WYART GROUP


Photos: (1) Force chains appear in photo-elastic particles, Berhinger lab.  (2) Soft mode in a  packing of discs. (3) The nematode C.elegans, J. Berger.

Photos: (1) Force chains appear in photo-elastic particles, Berhinger lab.
(2) Soft mode in a packing of discs. (3) The nematode C.elegans, J. Berger.






Glassy materials are currently the main focus of our group. These systems are so slow that they fall out-of-equilibrium. Their physical properties thus depend on their history, implying that they display some kind of memory. We seek principles replacing thermodynamics to describe the ensemble of configurations visited in this systems- a necessary condition to describe the glassy phase at low temperature or drive. We focus on amorphous solids, arguably the simplest example of glassy materials, such as sand or glasses. Recently we have shown for packing of hard particles that these configurations are those for which small perturbation can have large effects, in some way similar to ideas used in dirty semi-conductors in the 70’s. Another intriguing, poorly understood property of glassy materials is the transition they display between a fluid and a jammed phase. When amorphous solids are sheared the dynamic is reminiscent of a critical point, with a diverging length scale signaling that the dynamics is more and more collective as the solid phase is approached. We seek to describe flow near the jamming transition as a perturbation around the solid phase, where recent progress has been made.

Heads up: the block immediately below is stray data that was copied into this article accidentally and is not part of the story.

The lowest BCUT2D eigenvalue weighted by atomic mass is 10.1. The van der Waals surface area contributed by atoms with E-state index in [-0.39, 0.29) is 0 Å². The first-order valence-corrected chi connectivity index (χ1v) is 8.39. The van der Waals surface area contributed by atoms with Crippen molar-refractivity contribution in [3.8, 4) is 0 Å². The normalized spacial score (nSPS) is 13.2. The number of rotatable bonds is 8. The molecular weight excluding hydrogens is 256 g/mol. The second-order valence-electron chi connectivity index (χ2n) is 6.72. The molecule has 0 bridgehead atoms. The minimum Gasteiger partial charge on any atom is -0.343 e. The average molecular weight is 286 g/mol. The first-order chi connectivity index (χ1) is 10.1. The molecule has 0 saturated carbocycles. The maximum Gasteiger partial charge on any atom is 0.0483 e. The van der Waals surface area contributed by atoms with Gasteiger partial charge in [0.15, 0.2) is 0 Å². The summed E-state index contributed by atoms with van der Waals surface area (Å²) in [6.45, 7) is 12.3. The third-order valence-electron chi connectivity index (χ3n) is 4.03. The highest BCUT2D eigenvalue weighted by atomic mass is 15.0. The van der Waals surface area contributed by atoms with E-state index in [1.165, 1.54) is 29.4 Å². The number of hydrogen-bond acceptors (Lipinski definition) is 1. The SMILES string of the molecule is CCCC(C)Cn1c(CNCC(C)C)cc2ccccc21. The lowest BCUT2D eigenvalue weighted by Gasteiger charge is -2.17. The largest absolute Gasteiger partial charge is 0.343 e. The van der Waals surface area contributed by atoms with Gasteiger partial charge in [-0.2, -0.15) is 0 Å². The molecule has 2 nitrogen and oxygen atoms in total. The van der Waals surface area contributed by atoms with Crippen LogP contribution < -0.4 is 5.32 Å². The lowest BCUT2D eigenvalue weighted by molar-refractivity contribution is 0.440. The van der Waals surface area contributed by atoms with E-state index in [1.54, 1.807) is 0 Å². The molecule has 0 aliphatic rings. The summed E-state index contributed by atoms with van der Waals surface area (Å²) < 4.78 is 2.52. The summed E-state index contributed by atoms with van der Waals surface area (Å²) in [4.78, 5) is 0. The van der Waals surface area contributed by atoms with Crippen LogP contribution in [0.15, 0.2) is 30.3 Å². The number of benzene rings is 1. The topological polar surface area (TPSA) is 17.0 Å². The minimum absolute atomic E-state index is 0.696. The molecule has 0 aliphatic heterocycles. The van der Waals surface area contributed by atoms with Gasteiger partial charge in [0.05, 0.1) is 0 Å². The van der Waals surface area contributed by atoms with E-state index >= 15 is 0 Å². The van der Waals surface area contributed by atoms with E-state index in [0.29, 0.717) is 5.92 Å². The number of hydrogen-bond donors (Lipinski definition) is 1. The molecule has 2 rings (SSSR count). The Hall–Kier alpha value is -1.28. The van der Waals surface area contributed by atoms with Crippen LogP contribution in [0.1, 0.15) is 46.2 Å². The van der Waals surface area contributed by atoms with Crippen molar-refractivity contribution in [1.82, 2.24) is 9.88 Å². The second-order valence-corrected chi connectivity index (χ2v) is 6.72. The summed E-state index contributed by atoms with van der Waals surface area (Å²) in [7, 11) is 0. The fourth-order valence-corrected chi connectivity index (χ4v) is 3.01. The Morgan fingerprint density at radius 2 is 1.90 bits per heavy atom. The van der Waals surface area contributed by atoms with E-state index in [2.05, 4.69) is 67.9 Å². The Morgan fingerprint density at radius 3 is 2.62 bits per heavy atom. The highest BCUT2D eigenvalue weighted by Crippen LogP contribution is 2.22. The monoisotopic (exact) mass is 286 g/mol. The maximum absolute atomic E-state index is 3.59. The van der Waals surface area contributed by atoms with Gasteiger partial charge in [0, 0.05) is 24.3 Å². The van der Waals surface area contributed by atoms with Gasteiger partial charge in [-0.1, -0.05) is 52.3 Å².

Another interest is the quantitative characterization and modeling of behaviors, ranging from C. Elegans with its 302 neurons to financial markets where a plethora of data is available.